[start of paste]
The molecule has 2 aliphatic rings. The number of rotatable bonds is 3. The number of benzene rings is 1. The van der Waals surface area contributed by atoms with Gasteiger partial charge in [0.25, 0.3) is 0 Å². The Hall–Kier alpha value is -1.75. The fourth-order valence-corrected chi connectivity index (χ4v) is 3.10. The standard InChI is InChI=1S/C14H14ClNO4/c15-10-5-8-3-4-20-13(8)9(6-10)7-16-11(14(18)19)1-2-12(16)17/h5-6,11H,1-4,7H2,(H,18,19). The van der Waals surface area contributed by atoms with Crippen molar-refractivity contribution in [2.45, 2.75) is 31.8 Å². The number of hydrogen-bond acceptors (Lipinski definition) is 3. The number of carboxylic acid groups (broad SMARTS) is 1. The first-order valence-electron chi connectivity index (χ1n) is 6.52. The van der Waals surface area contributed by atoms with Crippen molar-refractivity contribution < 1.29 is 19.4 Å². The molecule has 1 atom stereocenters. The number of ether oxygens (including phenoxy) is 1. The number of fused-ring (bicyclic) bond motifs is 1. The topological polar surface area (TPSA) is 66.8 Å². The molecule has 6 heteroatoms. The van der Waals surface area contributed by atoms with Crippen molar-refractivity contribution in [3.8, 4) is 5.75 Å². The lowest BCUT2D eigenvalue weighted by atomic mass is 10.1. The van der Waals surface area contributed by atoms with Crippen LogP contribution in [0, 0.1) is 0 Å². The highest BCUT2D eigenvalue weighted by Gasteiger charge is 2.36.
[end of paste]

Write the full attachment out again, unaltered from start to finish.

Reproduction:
The molecule has 2 aliphatic rings. The number of rotatable bonds is 3. The number of benzene rings is 1. The van der Waals surface area contributed by atoms with Gasteiger partial charge in [0.25, 0.3) is 0 Å². The Hall–Kier alpha value is -1.75. The fourth-order valence-corrected chi connectivity index (χ4v) is 3.10. The standard InChI is InChI=1S/C14H14ClNO4/c15-10-5-8-3-4-20-13(8)9(6-10)7-16-11(14(18)19)1-2-12(16)17/h5-6,11H,1-4,7H2,(H,18,19). The van der Waals surface area contributed by atoms with Crippen molar-refractivity contribution in [2.45, 2.75) is 31.8 Å². The number of hydrogen-bond acceptors (Lipinski definition) is 3. The number of carboxylic acid groups (broad SMARTS) is 1. The first-order valence-electron chi connectivity index (χ1n) is 6.52. The van der Waals surface area contributed by atoms with Crippen molar-refractivity contribution < 1.29 is 19.4 Å². The molecule has 1 atom stereocenters. The number of ether oxygens (including phenoxy) is 1. The number of fused-ring (bicyclic) bond motifs is 1. The topological polar surface area (TPSA) is 66.8 Å². The molecule has 6 heteroatoms. The van der Waals surface area contributed by atoms with Crippen molar-refractivity contribution in [3.8, 4) is 5.75 Å². The lowest BCUT2D eigenvalue weighted by atomic mass is 10.1. The van der Waals surface area contributed by atoms with Crippen LogP contribution in [0, 0.1) is 0 Å². The highest BCUT2D eigenvalue weighted by Gasteiger charge is 2.36.